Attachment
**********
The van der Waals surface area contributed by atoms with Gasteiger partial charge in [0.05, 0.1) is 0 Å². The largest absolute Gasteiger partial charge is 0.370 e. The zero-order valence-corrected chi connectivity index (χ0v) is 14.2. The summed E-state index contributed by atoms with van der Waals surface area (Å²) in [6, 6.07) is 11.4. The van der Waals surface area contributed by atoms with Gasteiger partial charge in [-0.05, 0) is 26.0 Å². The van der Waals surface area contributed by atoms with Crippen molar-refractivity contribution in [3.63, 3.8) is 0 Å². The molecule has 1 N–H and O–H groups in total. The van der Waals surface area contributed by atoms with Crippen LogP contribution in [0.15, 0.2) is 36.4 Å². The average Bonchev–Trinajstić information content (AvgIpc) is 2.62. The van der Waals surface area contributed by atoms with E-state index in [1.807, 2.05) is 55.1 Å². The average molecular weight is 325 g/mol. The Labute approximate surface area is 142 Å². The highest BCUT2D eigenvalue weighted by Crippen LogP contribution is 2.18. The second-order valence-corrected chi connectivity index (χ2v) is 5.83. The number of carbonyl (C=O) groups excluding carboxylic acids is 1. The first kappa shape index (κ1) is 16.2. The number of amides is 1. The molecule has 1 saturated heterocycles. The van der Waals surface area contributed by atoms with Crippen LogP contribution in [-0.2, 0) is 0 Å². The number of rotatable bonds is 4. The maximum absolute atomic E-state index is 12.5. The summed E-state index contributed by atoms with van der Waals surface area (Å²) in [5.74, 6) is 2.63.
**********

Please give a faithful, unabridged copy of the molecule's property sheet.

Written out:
The van der Waals surface area contributed by atoms with Gasteiger partial charge in [0.05, 0.1) is 0 Å². The largest absolute Gasteiger partial charge is 0.370 e. The zero-order valence-corrected chi connectivity index (χ0v) is 14.2. The summed E-state index contributed by atoms with van der Waals surface area (Å²) in [6, 6.07) is 11.4. The van der Waals surface area contributed by atoms with Gasteiger partial charge in [-0.05, 0) is 26.0 Å². The van der Waals surface area contributed by atoms with Crippen molar-refractivity contribution in [3.63, 3.8) is 0 Å². The molecule has 1 N–H and O–H groups in total. The van der Waals surface area contributed by atoms with Crippen LogP contribution in [0.15, 0.2) is 36.4 Å². The average Bonchev–Trinajstić information content (AvgIpc) is 2.62. The van der Waals surface area contributed by atoms with E-state index in [1.807, 2.05) is 55.1 Å². The average molecular weight is 325 g/mol. The Labute approximate surface area is 142 Å². The highest BCUT2D eigenvalue weighted by Crippen LogP contribution is 2.18. The second-order valence-corrected chi connectivity index (χ2v) is 5.83. The number of carbonyl (C=O) groups excluding carboxylic acids is 1. The first kappa shape index (κ1) is 16.2. The number of amides is 1. The molecule has 1 saturated heterocycles. The van der Waals surface area contributed by atoms with Crippen LogP contribution in [-0.2, 0) is 0 Å². The number of rotatable bonds is 4. The maximum absolute atomic E-state index is 12.5. The summed E-state index contributed by atoms with van der Waals surface area (Å²) in [5.74, 6) is 2.63.